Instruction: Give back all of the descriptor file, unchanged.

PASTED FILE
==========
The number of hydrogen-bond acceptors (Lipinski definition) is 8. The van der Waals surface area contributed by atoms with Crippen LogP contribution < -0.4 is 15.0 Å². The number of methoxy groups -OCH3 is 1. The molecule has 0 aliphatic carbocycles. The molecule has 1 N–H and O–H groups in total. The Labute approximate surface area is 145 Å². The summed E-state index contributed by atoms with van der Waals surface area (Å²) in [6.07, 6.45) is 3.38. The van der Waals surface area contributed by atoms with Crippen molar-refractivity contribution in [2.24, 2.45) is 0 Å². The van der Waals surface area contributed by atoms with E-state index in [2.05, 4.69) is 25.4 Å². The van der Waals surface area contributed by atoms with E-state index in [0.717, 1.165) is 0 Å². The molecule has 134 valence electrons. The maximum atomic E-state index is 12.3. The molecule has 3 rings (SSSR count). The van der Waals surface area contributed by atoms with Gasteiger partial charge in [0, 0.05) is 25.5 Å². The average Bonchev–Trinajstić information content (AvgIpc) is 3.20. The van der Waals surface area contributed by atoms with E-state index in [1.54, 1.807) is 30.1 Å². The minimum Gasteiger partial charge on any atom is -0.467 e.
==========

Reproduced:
The number of hydrogen-bond acceptors (Lipinski definition) is 8. The van der Waals surface area contributed by atoms with Crippen LogP contribution < -0.4 is 15.0 Å². The number of methoxy groups -OCH3 is 1. The molecule has 0 aliphatic carbocycles. The molecule has 1 N–H and O–H groups in total. The Labute approximate surface area is 145 Å². The summed E-state index contributed by atoms with van der Waals surface area (Å²) in [6.07, 6.45) is 3.38. The van der Waals surface area contributed by atoms with Crippen molar-refractivity contribution in [2.24, 2.45) is 0 Å². The van der Waals surface area contributed by atoms with E-state index in [2.05, 4.69) is 25.4 Å². The van der Waals surface area contributed by atoms with E-state index in [0.717, 1.165) is 0 Å². The molecule has 134 valence electrons. The maximum atomic E-state index is 12.3. The molecule has 3 rings (SSSR count). The van der Waals surface area contributed by atoms with Gasteiger partial charge in [0, 0.05) is 25.5 Å². The average Bonchev–Trinajstić information content (AvgIpc) is 3.20. The van der Waals surface area contributed by atoms with E-state index in [1.54, 1.807) is 30.1 Å². The minimum Gasteiger partial charge on any atom is -0.467 e.